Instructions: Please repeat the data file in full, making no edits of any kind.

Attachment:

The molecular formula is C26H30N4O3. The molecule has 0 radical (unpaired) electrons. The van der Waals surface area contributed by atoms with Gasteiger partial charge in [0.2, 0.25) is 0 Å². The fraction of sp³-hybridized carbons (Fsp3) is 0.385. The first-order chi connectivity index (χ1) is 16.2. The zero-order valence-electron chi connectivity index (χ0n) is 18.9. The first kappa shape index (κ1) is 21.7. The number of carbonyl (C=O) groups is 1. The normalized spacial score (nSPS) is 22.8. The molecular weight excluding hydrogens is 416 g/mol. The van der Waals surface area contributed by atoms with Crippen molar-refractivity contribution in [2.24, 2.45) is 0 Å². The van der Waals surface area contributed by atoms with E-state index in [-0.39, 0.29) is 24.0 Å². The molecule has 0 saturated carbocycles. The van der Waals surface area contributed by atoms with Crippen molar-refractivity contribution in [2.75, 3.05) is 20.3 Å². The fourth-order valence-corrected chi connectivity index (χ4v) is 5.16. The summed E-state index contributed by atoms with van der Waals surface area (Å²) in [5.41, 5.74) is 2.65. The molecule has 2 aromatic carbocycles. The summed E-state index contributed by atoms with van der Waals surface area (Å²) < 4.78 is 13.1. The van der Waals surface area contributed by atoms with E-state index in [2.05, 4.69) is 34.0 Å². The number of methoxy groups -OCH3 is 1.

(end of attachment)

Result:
The molecular formula is C26H30N4O3. The molecule has 0 radical (unpaired) electrons. The van der Waals surface area contributed by atoms with Gasteiger partial charge in [0.2, 0.25) is 0 Å². The fraction of sp³-hybridized carbons (Fsp3) is 0.385. The first-order chi connectivity index (χ1) is 16.2. The zero-order valence-electron chi connectivity index (χ0n) is 18.9. The first kappa shape index (κ1) is 21.7. The number of carbonyl (C=O) groups is 1. The normalized spacial score (nSPS) is 22.8. The molecular weight excluding hydrogens is 416 g/mol. The van der Waals surface area contributed by atoms with Crippen molar-refractivity contribution in [2.24, 2.45) is 0 Å². The van der Waals surface area contributed by atoms with E-state index in [-0.39, 0.29) is 24.0 Å². The molecule has 0 saturated carbocycles. The van der Waals surface area contributed by atoms with Crippen molar-refractivity contribution in [2.75, 3.05) is 20.3 Å². The fourth-order valence-corrected chi connectivity index (χ4v) is 5.16. The summed E-state index contributed by atoms with van der Waals surface area (Å²) in [5.41, 5.74) is 2.65. The molecule has 2 aromatic carbocycles. The summed E-state index contributed by atoms with van der Waals surface area (Å²) < 4.78 is 13.1. The van der Waals surface area contributed by atoms with E-state index in [2.05, 4.69) is 34.0 Å². The number of methoxy groups -OCH3 is 1.